The London Olympic Games were monumental for women across cultures and countries:
- 2012 was the first time every single participating country was represented by at least one female athlete.
- There were more female athletes competing than in any other Games in history, making up 44.4 percent of the overall participant total.
- The U.S. isn't the only country that produced more female than male medalists at these Games. China's women won 49 medals and its men 36. The count in Russia was 44-38, and in Australia it was 20-15.
- Afghan sprinter Tahmina Kohistani vowed to continue running despite physical threats from Islamic fundamentalists in her war-torn country. "It's about the journey," she said. "Being here is more important for me than a gold medal."
Some of the most-buzzed about moments in London:
The U.S. women’s gymnastics team – dubbed the Fab 5 by American media – earned Team gold for the first time since the “Magnificent 7” did it in Atlanta in 1996. The fivesome of Gabby Douglas, McKayla Maroney, Aly Raisman, Kyla Ross and Jordyn Wieber showed flawless execution and superb team work on their way to the top of the medal podium.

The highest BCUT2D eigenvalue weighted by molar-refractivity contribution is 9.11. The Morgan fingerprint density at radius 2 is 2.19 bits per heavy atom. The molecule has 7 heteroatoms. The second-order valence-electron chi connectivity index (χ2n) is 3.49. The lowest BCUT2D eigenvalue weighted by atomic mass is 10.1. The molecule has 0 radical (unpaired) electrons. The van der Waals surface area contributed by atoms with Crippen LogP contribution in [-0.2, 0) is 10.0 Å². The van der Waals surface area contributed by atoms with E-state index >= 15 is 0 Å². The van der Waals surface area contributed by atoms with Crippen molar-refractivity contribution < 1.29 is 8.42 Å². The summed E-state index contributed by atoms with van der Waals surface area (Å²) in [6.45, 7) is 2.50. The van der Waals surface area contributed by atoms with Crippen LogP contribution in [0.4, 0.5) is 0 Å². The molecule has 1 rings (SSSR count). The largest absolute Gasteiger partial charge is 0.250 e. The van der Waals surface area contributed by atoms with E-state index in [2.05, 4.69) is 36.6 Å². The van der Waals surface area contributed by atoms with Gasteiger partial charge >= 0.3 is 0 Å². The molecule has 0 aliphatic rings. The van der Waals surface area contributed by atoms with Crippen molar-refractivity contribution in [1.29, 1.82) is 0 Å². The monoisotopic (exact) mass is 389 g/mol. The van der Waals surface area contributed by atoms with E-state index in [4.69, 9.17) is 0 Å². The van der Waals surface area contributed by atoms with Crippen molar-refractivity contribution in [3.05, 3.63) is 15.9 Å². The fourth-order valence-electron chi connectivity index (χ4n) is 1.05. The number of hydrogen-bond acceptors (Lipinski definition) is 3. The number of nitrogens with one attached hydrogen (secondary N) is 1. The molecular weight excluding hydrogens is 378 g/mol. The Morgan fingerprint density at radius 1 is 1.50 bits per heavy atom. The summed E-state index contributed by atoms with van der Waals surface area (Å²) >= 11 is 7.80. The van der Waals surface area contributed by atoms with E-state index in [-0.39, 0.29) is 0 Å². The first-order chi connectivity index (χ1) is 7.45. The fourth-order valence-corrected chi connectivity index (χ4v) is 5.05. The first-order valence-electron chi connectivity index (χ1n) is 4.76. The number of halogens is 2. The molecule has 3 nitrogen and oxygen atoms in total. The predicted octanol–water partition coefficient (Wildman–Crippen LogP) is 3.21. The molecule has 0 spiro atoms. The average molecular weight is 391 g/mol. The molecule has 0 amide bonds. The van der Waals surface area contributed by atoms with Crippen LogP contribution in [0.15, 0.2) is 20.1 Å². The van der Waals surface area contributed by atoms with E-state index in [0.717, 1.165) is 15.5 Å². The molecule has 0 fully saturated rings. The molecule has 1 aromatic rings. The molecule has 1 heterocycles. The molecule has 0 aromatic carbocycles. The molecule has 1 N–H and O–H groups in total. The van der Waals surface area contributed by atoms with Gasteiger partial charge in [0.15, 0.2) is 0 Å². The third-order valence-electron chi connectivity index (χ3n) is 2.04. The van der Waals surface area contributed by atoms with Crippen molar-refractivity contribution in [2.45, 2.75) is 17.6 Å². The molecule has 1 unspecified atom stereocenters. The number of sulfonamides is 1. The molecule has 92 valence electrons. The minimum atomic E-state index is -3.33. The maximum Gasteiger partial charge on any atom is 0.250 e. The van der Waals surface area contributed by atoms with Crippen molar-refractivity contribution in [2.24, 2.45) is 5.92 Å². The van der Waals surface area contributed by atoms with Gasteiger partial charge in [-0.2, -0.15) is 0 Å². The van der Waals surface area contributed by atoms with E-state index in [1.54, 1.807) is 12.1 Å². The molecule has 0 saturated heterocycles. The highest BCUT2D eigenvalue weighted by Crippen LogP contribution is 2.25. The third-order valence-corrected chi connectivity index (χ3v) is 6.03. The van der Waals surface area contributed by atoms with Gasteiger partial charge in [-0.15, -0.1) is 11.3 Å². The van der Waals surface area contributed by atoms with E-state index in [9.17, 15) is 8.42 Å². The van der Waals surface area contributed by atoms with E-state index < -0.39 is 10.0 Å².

In the Individual All-Around competition, Douglas flew to gold, giving the U.S. a three-Olympic sweep of gymnastics’ signature event. Her infectious enthusiasm, grace under pressure and out-of-this-world skill will make her one of the most recognizable faces of the summer. Team captain Raisman added another gold and bronze to her London loot, winning the Floor Exercise event competition and earning bronze on Beam. Maroney took silver on Vault.